BookPal CEO Tony DiCostanzo had identified a gap in the book business and built a thriving company. Let’s learn the how, what, and why of it.
Sramana Mitra: Tell us a bit about yourself. Where are you from? Where were you born and raised?
Tony DiCostanzo: I was born in Anchorage, Alaska. Shortly after turning two, I moved up to Nome, Alaska – from a small city to an even smaller village of 3,000 people. We lived there through the sixth grade and then moved back to Anchorage through most of high school. I ended up spending a couple of years in Washington State but found that California was more of my natural habitat. I came down to go to school at Pepperdine University and met my wife who was from southern California. It was a natural fit to stay here and be close to her family. That was what drove us to the Orange County area.
Sramana Mitra: When did you finish university?
Tony DiCostanzo: That was 1994 for an undergraduate business degree from Pepperdine. I went on to UCI for my MBA from 1997 to 2000.
Sramana Mitra: What did you do after you came out of university?
Tony DiCostanzo: I was in an unfortunate circumstance that was actually beneficial to me. I wasn’t one of the kids that had everything covered by their parents. I had to work during school. In my second year, I wound up getting a much better job at a consulting firm. It was an entrepreneurial business providing mostly teen and leadership development consulting to major corporations in the Los Angeles market. It was an amazing side education for me. We grew the business from a couple of hundred thousand dollars to a couple of million dollars over a three year period while I was in school. I actually stayed for a year afterwards doing consulting work.
At the same time, I knew that while I enjoyed that small business and the growth aspects of the company, I also felt like I wanted a more solid corporate background as well to give me a better solidification of why all of these companies were dysfunctional and why they were paying us a lot of money to come in and help them. I wound up getting a corporate finance job at Coldwell Banker, which got merged into SCM. I rose up in the ranks a little bit and then went on to strategic planning and finance management at Disneyland Anaheim where we did a lot of analysis and major park overhaul analysis to determine which entertainment and ride offerings were going to drive attendance and help make some of those key strategic decisions. I stayed there for about six years.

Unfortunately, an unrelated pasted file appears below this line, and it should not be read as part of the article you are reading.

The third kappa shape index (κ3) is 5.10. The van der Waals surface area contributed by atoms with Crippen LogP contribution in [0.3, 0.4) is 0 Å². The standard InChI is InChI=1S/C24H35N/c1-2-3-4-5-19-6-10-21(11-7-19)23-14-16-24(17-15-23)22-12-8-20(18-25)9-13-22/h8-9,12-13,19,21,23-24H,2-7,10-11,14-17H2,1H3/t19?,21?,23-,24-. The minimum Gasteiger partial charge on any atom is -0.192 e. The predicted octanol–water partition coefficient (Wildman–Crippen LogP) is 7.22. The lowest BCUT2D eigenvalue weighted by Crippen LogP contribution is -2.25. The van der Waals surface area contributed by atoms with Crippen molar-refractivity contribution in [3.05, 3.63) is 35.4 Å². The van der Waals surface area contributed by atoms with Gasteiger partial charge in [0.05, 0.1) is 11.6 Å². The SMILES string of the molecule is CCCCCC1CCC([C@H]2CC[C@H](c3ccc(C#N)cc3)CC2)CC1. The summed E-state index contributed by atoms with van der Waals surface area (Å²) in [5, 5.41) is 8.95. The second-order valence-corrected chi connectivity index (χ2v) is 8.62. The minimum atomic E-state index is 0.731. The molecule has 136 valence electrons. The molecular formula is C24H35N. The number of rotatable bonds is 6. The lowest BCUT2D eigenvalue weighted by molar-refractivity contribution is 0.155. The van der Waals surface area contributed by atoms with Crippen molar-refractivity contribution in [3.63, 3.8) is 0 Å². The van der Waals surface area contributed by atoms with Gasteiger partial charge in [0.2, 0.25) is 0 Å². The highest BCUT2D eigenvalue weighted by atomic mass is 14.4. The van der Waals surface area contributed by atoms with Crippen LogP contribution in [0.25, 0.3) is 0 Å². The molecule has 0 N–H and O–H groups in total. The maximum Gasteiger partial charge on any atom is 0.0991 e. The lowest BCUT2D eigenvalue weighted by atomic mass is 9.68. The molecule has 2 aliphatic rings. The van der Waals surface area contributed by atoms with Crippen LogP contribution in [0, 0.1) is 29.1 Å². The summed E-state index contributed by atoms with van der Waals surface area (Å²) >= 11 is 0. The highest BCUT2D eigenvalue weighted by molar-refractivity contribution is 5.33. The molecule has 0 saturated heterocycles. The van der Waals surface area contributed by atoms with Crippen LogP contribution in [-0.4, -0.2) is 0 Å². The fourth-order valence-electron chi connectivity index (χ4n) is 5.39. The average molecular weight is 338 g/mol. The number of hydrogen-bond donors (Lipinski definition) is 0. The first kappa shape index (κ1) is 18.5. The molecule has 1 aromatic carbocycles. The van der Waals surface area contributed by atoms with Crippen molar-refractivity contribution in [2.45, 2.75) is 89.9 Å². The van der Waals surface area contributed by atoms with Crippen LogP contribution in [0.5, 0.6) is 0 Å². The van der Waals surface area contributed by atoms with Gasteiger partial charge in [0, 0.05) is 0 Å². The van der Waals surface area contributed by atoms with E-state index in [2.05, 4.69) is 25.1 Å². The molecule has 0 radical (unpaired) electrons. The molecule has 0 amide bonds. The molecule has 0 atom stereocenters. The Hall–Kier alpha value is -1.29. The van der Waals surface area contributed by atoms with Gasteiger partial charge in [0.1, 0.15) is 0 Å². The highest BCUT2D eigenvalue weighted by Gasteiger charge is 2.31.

A friend of mine got pulled into a company as part of a turnaround project. There had been three or four CEOs and a number of leadership challenges at this other company and he convinced me that I was being under-utilized at Disney. In hindsight, I think I was. When you’re in a large company, you can provide decision support, but the decision making is at the senior executive level. Coming into this new firm, it was a head-to-the-fire situation of having to make a lot of rapid decisions in terms of cost-cutting, restructuring, and personnel decisions. We had to do quite a few layoffs and had divested a couple of different divisions of the business. As the CFO, I had to get the company brought up to speed on Sarbanes-Oxley and compliance with SEC filing because there had some delays in the previous management. We engaged Deloitte and got all the audit work done. We pulled in some additional investor funds and closed some significant business including a multi-year contract with Pfizer.
While we felt that things were finally on the right path, it ultimately did not work for us. One of the accounts that we had had for a number of years decided that all the chaos that had happened over the years was a bit too much. They brought some of these healthcare programs that we were providing in-house. It became very stressful. I was traveling three to four days a week to different parts of the country. I had two young kids at home and just decided that three years was enough. I left.
The company had additional client challenges after I left and they shut down. It created an opportunity in the space having solidified three years of experience of surviving a chaotic environment of cash flow issues and dealing with legal challenges. Two of the previous CEOs had vacated a space on LaSalle Avenue in Chicago. They moved out of a 30,000 square feet in the middle of the night and of course, the landlord didn’t like that. There were those kinds of lawsuit issues that we were trying to deal with. Ultimately, it was a pretty substantial burn on the company.
The core business of promotional health programs was actually a sound business idea. We were going to large employers providing health questionnaires to their staff. These large employers usually have over 5,000 employees. They were self-insured. They would have Blue Cross United providing claims administration. Ultimately, if somebody had a health issue like a heart attack, those claims were paid out of the company’s reserves. If we could educate the employees, make them healthier, and make better lifestyle decisions, those improvements would translate to savings to the company.